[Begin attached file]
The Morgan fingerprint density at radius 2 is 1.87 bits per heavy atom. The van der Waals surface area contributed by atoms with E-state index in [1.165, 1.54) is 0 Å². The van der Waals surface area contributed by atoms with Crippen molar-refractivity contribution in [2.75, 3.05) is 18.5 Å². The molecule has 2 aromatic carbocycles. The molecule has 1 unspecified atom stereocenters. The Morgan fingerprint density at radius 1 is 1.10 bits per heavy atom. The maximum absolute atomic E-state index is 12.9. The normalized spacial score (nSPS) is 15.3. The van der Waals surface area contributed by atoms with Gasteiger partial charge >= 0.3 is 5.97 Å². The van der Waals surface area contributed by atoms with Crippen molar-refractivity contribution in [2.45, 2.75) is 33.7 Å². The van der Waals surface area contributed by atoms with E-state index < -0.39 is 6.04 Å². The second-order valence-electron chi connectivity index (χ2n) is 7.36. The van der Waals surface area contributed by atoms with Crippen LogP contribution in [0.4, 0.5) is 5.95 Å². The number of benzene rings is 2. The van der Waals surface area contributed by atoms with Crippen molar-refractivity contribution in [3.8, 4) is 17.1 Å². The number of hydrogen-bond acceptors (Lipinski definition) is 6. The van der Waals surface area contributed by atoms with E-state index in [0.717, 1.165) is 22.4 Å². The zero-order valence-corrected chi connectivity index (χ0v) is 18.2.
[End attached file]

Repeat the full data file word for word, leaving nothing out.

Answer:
The Morgan fingerprint density at radius 2 is 1.87 bits per heavy atom. The van der Waals surface area contributed by atoms with E-state index in [1.165, 1.54) is 0 Å². The van der Waals surface area contributed by atoms with Crippen molar-refractivity contribution in [2.75, 3.05) is 18.5 Å². The molecule has 2 aromatic carbocycles. The molecule has 1 unspecified atom stereocenters. The Morgan fingerprint density at radius 1 is 1.10 bits per heavy atom. The maximum absolute atomic E-state index is 12.9. The normalized spacial score (nSPS) is 15.3. The van der Waals surface area contributed by atoms with Gasteiger partial charge >= 0.3 is 5.97 Å². The van der Waals surface area contributed by atoms with Crippen molar-refractivity contribution in [2.45, 2.75) is 33.7 Å². The van der Waals surface area contributed by atoms with E-state index < -0.39 is 6.04 Å². The second-order valence-electron chi connectivity index (χ2n) is 7.36. The van der Waals surface area contributed by atoms with Crippen LogP contribution in [0.4, 0.5) is 5.95 Å². The number of benzene rings is 2. The van der Waals surface area contributed by atoms with Crippen molar-refractivity contribution in [3.8, 4) is 17.1 Å². The number of hydrogen-bond acceptors (Lipinski definition) is 6. The van der Waals surface area contributed by atoms with E-state index in [0.717, 1.165) is 22.4 Å². The zero-order valence-corrected chi connectivity index (χ0v) is 18.2.